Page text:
eBay (EBAY) Vs. Amazon (AMZN) - Cabot Wealth Network

eBay (EBAY) Vs. Amazon (AMZN)

In a recent issue of Wall Street’s Best Investments, I included a ‘Buy’ on eBay (EBAY).

eBay was our Spotlight Stock, recommended by Patrick McKeough, editor of Wall Street Stock Forecaster. In his write-up, Patrick had this to say about eBay:

“eBay Inc. (EBAY) operates online auction websites in over 30 countries. In the past few years, eBay has expanded the availability of new merchandise, which now account for 80% of eBay’s total transactions.

eBay spent $923 million (or 10.7% of its revenue) on developing new products in 2015. That’s down 6.1% from $983 million (or 11.2% of revenue) in 2014. eBay’s ongoing development spending involves a plan to index the over 700 million items for sale on its websites. That will make it easier for users to find specific items, and discover related goods. Enhancing the user experience will help the company compete with online sellers, such as Amazon.com, as well as traditional retailers that are expanding their own e-commerce websites.

The company’s balance sheet is sound. It holds cash of $6.1 billion, or $5.18 a share.

The stock is down 16% since the PayPal spinoff. It now trades at just 12.8 times the $1.87 a share that eBay will probably earn in 2016. That’s a particularly attractive multiple considering eBay’s strong brand and ability to profit as more people shop online.”

In-store retail sales continue to fall. We have to look no further than Macy’s disappointing sales (announced yesterday) to reinforce that fact. Furthermore, research indicates that foot traffic in U.S. retail stores in the month between April to July 2014 and April to July 2015 dropped 14.6%, 9.8%, 9.1% and 11%, respectively, confirming the explosion of online shopping.

And social media is playing a big part in online retail—an area in which eBay (EBAY) is gaining ground. A recent survey from PricewaterhouseCoopers found that 78% of its global sample was influenced in some way by social media, up from 68% in its previous study, and participants said that “an interaction with a favorite brand on social media resulted in more respect for the brand.”

All in all, e-commerce around the world is expected to increase from $1.3 trillion in 2014 to $2.5 trillion by 2018 at a compound annual growth rate of 17%, according to eMarketer.

And that’s great news for eBay. The company has announced that it is moving into the social media arena—in a big way. It reports that it is active across 15 different social channels, and just announced that it would partner with Facebook to roll out a chatbot on Messenger. eBay is going after the millennial crowd, who spend 40 minutes or more each day on social media and 50% of whom shop via social media.

The company also recently entered an agreement with BigCommerce, which already has partnerships with Alibaba, Square, PayPal, Intuit and Pinterest. eBay will offer BigCommerce customers an inventory platform to list and monitor their products, giving them access to 162 million global active eBay buyers. And eBay will strengthen its presence in Australia and New Zealand.

Of course, all this growth in e-commerce is also a boon to Amazon (AMZN).

The Companies: eBay Vs. Amazon

Long an investor favorite, Amazon has had issues turning its stellar revenues into profits. But in the last four quarters, CEO Jeff Bezos has generated positive EPS (earnings per share). And the stock has had a nice 52-week run, growing from 418 to more than 700.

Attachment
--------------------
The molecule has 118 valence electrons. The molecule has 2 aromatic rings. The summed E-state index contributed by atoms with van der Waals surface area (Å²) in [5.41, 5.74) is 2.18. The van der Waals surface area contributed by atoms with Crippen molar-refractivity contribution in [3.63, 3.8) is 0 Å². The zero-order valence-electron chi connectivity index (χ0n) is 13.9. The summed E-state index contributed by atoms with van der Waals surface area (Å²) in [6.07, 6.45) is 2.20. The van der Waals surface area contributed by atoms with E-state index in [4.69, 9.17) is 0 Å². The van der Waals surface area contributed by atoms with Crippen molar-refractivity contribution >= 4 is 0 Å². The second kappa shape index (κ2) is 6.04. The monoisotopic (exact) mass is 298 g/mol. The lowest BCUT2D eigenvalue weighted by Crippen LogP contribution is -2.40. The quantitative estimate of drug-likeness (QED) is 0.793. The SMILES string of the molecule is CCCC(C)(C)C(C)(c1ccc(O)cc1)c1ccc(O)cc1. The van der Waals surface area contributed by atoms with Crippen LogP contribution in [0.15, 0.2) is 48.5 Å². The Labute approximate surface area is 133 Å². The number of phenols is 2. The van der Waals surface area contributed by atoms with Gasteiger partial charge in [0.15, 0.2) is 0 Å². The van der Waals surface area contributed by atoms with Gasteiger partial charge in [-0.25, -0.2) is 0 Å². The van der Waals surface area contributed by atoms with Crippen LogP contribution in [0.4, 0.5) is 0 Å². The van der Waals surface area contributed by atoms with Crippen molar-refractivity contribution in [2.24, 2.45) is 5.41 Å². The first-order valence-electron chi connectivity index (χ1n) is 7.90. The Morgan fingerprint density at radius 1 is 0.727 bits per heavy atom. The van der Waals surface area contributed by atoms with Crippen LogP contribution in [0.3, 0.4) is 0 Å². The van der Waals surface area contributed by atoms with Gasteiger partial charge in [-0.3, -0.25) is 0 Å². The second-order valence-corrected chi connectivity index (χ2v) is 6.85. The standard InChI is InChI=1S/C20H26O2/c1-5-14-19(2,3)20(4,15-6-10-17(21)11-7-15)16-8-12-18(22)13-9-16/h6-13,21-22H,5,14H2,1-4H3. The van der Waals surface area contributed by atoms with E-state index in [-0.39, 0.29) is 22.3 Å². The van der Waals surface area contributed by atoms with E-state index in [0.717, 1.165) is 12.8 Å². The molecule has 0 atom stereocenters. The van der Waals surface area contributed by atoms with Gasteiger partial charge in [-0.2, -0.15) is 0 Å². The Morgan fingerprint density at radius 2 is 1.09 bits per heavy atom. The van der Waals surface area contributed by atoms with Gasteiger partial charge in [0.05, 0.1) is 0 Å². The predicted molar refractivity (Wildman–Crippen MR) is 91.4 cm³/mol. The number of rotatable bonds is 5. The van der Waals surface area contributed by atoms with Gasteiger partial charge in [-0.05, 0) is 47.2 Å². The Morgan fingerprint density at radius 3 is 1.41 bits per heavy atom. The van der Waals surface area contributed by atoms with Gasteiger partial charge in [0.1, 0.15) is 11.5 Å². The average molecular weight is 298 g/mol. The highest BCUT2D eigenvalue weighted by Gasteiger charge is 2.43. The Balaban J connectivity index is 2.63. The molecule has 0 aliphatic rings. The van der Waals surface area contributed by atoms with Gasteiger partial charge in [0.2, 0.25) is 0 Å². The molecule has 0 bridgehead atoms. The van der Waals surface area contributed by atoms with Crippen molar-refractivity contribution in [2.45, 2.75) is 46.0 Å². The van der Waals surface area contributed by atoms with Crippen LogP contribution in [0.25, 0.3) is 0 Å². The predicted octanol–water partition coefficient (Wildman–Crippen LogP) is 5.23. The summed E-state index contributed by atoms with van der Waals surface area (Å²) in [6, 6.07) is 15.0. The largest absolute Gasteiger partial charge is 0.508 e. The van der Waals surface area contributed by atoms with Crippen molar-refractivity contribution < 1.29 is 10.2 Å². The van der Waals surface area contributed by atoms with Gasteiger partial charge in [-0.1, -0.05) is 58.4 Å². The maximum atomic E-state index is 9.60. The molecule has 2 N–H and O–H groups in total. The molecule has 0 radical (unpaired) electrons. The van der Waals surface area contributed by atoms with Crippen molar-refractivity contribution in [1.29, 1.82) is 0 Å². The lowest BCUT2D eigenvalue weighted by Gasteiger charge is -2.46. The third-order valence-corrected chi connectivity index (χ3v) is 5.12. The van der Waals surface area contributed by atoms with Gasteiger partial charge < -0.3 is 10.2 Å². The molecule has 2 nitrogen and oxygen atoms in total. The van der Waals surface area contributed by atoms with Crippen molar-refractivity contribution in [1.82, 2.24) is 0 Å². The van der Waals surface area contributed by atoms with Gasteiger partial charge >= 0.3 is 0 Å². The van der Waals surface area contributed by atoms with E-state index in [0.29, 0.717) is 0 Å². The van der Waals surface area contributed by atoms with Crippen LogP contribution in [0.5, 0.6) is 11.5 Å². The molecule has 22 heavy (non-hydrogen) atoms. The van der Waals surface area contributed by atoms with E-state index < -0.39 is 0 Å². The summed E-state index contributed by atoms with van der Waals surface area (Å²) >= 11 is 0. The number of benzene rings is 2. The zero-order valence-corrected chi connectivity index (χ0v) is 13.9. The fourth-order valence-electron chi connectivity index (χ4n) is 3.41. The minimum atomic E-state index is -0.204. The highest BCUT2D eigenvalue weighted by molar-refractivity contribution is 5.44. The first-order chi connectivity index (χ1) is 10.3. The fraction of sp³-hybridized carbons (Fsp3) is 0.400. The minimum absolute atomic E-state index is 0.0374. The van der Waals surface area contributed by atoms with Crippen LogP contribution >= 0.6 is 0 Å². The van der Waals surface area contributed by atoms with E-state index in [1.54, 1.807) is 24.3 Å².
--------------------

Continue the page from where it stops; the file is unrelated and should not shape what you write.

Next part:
Of course, Amazon is much more than an online marketplace. Its foray into TV programming, cloud services—and now, its recent announcement to go head-to-head with YouTube with its Amazon Video Direct—should continue to expand its revenue base.

And the company’s profitability has given rise to more favorable analyst attention, with venture capital firm Social Capital recently saying this company—with a market cap of more than $336 billion—could be a “multibagger,” potentially increasing its market value to $3 trillion within 10 years.

Amazon’s customers are incredibly loyal, with its Prime product creating almost ‘cult-like’ following. And they buy everything on the site—from coffee to cosmetics to electronics to apparel. In fact, a Cowen analyst—noting Amazon’s retail power—has predicted that Amazon could overtake Macy’s apparel sales by 2017.

But eBay’s customers have created a community of people with like values and goals, which also encourages long-term relationships.

And while eBay sometimes invokes a reputation as ‘the site for grandma’s collectibles,’ Amazon is known to be the hangout for tech-crazy (and smart) Millennials.

The bottom line is that both companies are growing, and seem to be cementing their brands in their own distinctive marketplaces.

So, which one is the right investment for you?

The Stocks: EBAY Vs. AMZN

Amazon stock is expensive, no doubt, with a P/E (price to earning ratio) of 570, compared to eBay’s almost-17. And as you can see in the following charts, AMZN shares tend to be more volatile than EBAY, although EBAY has seen its shares of big dips and rises, too.


Both companies recently beat analysts’ earnings estimates, and both stocks have recently been downgraded by Wall Street. Analysts are forecasting an average stock price target of 800 for AMZN, while analysts predict 28 for EBAY.

That would mean a gain of 14% for AMZN, and 21% for EBAY.

I think you are good to go either way. Not everyone wants to buy shares of a $700 stock. But with today’s low commission rates, you can buy just one share if you so desire. Both companies have long-term legs and many reasons to buy.

You may want to add one stock or both stocks to your ‘checkout bag.’

Happy investing,

Nancy Zambell
Editor, Wall Street’s Best Investments and Wall Street’s Best Dividend Stocks


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